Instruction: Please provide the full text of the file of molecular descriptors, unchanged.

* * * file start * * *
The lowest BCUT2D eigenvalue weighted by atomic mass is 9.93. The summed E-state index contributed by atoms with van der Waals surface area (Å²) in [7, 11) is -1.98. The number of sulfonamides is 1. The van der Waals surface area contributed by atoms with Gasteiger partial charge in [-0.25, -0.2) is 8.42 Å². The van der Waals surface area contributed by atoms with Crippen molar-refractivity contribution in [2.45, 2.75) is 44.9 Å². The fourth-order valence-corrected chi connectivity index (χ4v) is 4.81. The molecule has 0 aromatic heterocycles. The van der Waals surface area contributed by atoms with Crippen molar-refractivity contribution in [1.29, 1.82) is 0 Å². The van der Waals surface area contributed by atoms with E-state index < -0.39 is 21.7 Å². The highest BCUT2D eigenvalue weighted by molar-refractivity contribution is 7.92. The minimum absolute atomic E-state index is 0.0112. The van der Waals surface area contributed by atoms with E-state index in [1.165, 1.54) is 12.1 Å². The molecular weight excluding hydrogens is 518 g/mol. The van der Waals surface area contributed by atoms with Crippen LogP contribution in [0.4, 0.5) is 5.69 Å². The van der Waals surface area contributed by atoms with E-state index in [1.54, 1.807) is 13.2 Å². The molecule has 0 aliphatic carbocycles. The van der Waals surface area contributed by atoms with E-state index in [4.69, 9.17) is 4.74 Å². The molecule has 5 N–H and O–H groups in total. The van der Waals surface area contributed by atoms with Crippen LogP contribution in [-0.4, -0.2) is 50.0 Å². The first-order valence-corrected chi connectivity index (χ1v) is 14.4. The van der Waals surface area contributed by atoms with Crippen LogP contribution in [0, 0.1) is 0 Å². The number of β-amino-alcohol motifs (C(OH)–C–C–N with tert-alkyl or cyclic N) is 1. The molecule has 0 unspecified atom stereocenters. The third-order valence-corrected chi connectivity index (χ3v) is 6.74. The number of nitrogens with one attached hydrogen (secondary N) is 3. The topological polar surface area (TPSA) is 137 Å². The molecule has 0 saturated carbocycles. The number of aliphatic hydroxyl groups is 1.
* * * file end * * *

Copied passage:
The lowest BCUT2D eigenvalue weighted by atomic mass is 9.93. The summed E-state index contributed by atoms with van der Waals surface area (Å²) in [7, 11) is -1.98. The number of sulfonamides is 1. The van der Waals surface area contributed by atoms with Gasteiger partial charge in [-0.25, -0.2) is 8.42 Å². The van der Waals surface area contributed by atoms with Crippen molar-refractivity contribution in [2.45, 2.75) is 44.9 Å². The fourth-order valence-corrected chi connectivity index (χ4v) is 4.81. The molecule has 0 aromatic heterocycles. The van der Waals surface area contributed by atoms with Crippen molar-refractivity contribution in [1.29, 1.82) is 0 Å². The van der Waals surface area contributed by atoms with E-state index < -0.39 is 21.7 Å². The highest BCUT2D eigenvalue weighted by molar-refractivity contribution is 7.92. The minimum absolute atomic E-state index is 0.0112. The van der Waals surface area contributed by atoms with E-state index in [1.165, 1.54) is 12.1 Å². The molecular weight excluding hydrogens is 518 g/mol. The van der Waals surface area contributed by atoms with Crippen LogP contribution in [0.4, 0.5) is 5.69 Å². The van der Waals surface area contributed by atoms with E-state index in [1.54, 1.807) is 13.2 Å². The molecule has 0 aliphatic carbocycles. The van der Waals surface area contributed by atoms with E-state index in [4.69, 9.17) is 4.74 Å². The molecule has 5 N–H and O–H groups in total. The van der Waals surface area contributed by atoms with Crippen LogP contribution in [-0.4, -0.2) is 50.0 Å². The first-order valence-corrected chi connectivity index (χ1v) is 14.4. The van der Waals surface area contributed by atoms with Crippen LogP contribution in [0, 0.1) is 0 Å². The number of β-amino-alcohol motifs (C(OH)–C–C–N with tert-alkyl or cyclic N) is 1. The molecule has 0 unspecified atom stereocenters. The third-order valence-corrected chi connectivity index (χ3v) is 6.74. The number of nitrogens with one attached hydrogen (secondary N) is 3. The topological polar surface area (TPSA) is 137 Å². The molecule has 0 saturated carbocycles. The number of aliphatic hydroxyl groups is 1.